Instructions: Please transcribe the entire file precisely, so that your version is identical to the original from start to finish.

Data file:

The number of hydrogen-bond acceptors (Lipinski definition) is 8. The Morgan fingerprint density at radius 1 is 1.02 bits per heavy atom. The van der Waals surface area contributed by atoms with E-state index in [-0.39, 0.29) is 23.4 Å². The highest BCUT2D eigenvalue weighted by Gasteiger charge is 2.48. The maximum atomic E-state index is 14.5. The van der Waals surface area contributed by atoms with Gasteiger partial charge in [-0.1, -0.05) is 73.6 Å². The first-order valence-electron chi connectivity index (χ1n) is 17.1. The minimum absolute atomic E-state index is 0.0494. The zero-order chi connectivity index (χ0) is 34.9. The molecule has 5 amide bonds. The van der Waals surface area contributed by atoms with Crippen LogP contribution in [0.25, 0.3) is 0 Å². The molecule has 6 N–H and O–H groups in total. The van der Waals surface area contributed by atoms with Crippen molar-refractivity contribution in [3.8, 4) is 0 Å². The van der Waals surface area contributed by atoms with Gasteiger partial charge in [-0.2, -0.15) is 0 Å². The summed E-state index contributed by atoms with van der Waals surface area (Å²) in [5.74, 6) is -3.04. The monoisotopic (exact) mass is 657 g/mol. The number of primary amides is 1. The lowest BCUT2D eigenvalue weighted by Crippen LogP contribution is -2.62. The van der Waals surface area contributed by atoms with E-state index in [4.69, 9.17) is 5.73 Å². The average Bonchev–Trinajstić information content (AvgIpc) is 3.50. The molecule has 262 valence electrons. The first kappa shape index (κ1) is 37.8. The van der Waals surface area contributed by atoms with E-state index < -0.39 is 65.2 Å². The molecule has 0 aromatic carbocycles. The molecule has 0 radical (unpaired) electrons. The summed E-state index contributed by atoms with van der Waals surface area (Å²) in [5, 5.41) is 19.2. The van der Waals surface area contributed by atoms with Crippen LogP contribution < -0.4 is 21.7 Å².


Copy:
The number of hydrogen-bond acceptors (Lipinski definition) is 8. The Morgan fingerprint density at radius 1 is 1.02 bits per heavy atom. The van der Waals surface area contributed by atoms with E-state index in [-0.39, 0.29) is 23.4 Å². The highest BCUT2D eigenvalue weighted by Gasteiger charge is 2.48. The maximum atomic E-state index is 14.5. The van der Waals surface area contributed by atoms with Gasteiger partial charge in [-0.1, -0.05) is 73.6 Å². The first-order valence-electron chi connectivity index (χ1n) is 17.1. The minimum absolute atomic E-state index is 0.0494. The zero-order chi connectivity index (χ0) is 34.9. The molecule has 5 amide bonds. The van der Waals surface area contributed by atoms with Crippen LogP contribution in [0.25, 0.3) is 0 Å². The molecule has 6 N–H and O–H groups in total. The van der Waals surface area contributed by atoms with Crippen molar-refractivity contribution in [3.8, 4) is 0 Å². The van der Waals surface area contributed by atoms with Gasteiger partial charge in [-0.2, -0.15) is 0 Å². The summed E-state index contributed by atoms with van der Waals surface area (Å²) in [5.74, 6) is -3.04. The monoisotopic (exact) mass is 657 g/mol. The number of primary amides is 1. The lowest BCUT2D eigenvalue weighted by Crippen LogP contribution is -2.62. The van der Waals surface area contributed by atoms with E-state index in [4.69, 9.17) is 5.73 Å². The average Bonchev–Trinajstić information content (AvgIpc) is 3.50. The molecule has 262 valence electrons. The first kappa shape index (κ1) is 37.8. The van der Waals surface area contributed by atoms with E-state index < -0.39 is 65.2 Å². The molecule has 0 aromatic carbocycles. The molecule has 0 radical (unpaired) electrons. The summed E-state index contributed by atoms with van der Waals surface area (Å²) in [5, 5.41) is 19.2. The van der Waals surface area contributed by atoms with Crippen LogP contribution < -0.4 is 21.7 Å².